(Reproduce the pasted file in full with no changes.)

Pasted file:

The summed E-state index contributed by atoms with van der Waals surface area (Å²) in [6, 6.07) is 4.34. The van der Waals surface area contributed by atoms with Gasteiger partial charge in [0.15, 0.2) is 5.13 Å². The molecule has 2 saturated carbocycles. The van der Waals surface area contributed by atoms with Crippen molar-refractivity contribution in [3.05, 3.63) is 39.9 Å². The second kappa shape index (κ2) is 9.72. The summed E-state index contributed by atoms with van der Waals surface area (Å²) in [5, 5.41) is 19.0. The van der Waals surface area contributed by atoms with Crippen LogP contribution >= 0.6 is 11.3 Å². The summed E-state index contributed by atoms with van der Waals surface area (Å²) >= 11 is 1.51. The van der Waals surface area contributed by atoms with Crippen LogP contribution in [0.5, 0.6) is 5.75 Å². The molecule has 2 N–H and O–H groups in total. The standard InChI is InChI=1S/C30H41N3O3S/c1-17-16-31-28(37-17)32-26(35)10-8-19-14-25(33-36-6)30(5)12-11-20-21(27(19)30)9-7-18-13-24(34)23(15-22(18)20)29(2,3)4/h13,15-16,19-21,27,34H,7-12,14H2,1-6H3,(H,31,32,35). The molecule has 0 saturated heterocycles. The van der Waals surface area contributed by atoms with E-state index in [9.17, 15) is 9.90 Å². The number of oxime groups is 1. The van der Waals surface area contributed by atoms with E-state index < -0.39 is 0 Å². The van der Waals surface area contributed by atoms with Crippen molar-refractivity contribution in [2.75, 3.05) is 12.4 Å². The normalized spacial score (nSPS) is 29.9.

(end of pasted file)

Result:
The summed E-state index contributed by atoms with van der Waals surface area (Å²) in [6, 6.07) is 4.34. The van der Waals surface area contributed by atoms with Gasteiger partial charge in [0.15, 0.2) is 5.13 Å². The molecule has 2 saturated carbocycles. The van der Waals surface area contributed by atoms with Crippen molar-refractivity contribution in [3.05, 3.63) is 39.9 Å². The second kappa shape index (κ2) is 9.72. The summed E-state index contributed by atoms with van der Waals surface area (Å²) in [5, 5.41) is 19.0. The van der Waals surface area contributed by atoms with Crippen LogP contribution >= 0.6 is 11.3 Å². The summed E-state index contributed by atoms with van der Waals surface area (Å²) >= 11 is 1.51. The van der Waals surface area contributed by atoms with Crippen LogP contribution in [0.5, 0.6) is 5.75 Å². The molecule has 2 N–H and O–H groups in total. The standard InChI is InChI=1S/C30H41N3O3S/c1-17-16-31-28(37-17)32-26(35)10-8-19-14-25(33-36-6)30(5)12-11-20-21(27(19)30)9-7-18-13-24(34)23(15-22(18)20)29(2,3)4/h13,15-16,19-21,27,34H,7-12,14H2,1-6H3,(H,31,32,35). The molecule has 0 saturated heterocycles. The van der Waals surface area contributed by atoms with E-state index in [9.17, 15) is 9.90 Å². The number of oxime groups is 1. The van der Waals surface area contributed by atoms with E-state index < -0.39 is 0 Å². The van der Waals surface area contributed by atoms with Crippen molar-refractivity contribution in [2.75, 3.05) is 12.4 Å². The normalized spacial score (nSPS) is 29.9.